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Attention, Winston Smith

We should never confuse text on the web for text on a printed page. While the accessibility of web text is awfully attractive -- I am, after all, writing this to be read online -- its ephemeral nature means that text on the web can easily be changed or simply disappeared at a website owner's whim. There need be no fingerprints left when a site changes the content of a page. When the changes are made to fix typos or or clean up phrasing, it's generally not a big issue; when the changes to the site eliminate or alter material now deemed to be politically unpalatable, it's reasonable to be concerned.

Sometimes, caches and archives created by search engines become impromptu evidence of changes; if caught soon enough, the original content can be held onto and posted elsewhere. Such is the mandate of the Memory Hole, a website dedicated to preserving things that the original sites decided needed to be disappeared. Often, these are government documents; sometimes, they're pieces from businesses or even newsmagazines.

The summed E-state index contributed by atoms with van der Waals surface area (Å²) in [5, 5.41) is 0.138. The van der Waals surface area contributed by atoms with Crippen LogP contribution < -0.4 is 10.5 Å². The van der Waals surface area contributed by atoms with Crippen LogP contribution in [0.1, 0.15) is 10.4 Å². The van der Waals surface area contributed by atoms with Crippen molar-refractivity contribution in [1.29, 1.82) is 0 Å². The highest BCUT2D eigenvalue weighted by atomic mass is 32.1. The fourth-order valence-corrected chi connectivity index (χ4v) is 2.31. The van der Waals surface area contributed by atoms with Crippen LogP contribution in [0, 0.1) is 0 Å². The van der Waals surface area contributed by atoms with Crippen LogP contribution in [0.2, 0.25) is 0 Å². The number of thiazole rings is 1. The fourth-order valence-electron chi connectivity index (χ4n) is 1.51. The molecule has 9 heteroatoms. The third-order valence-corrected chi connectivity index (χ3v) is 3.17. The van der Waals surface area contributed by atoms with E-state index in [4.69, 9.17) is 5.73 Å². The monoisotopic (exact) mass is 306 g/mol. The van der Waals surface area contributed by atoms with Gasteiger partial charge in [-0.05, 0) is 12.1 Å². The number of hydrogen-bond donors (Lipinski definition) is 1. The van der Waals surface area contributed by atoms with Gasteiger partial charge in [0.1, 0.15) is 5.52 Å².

The Memory Hole is a good example of the kind of transparency-enforcement possible in a networked world. It's far too easy to make documents disappear when they contain uncomfortable material. The one drawback is that the Memory Hole is just one place, one site. A well-placed cease & desist or denial-of-service attack could knock it out. What we need is a way to combine the content of the Memory Hole with the structure of, say, Gnutella...

Comments (2)


The problem is one of trust: you need to know that the documents were really official texts. This *could* be done in a distributed way, I'm sure, but it would take a lot of thought. The memory hole takes the simple - but effective - way out.

What about FreeNet?


I have an idea related to this which also has other advantages - basically distributed/peer-to-peer HTTP. As well as automatically sharing your bookmarks with your friends who are interested in similar stuff, it enables them to get cached versions of the pages from your machine (or the machine of someone else in the group who's cached them), thus reducing the "Slashdot effect". A side effect is that you can check for changes on the pages and highlight them to see how they are changing.

Don't know when/if I'll get around to developing it, though....


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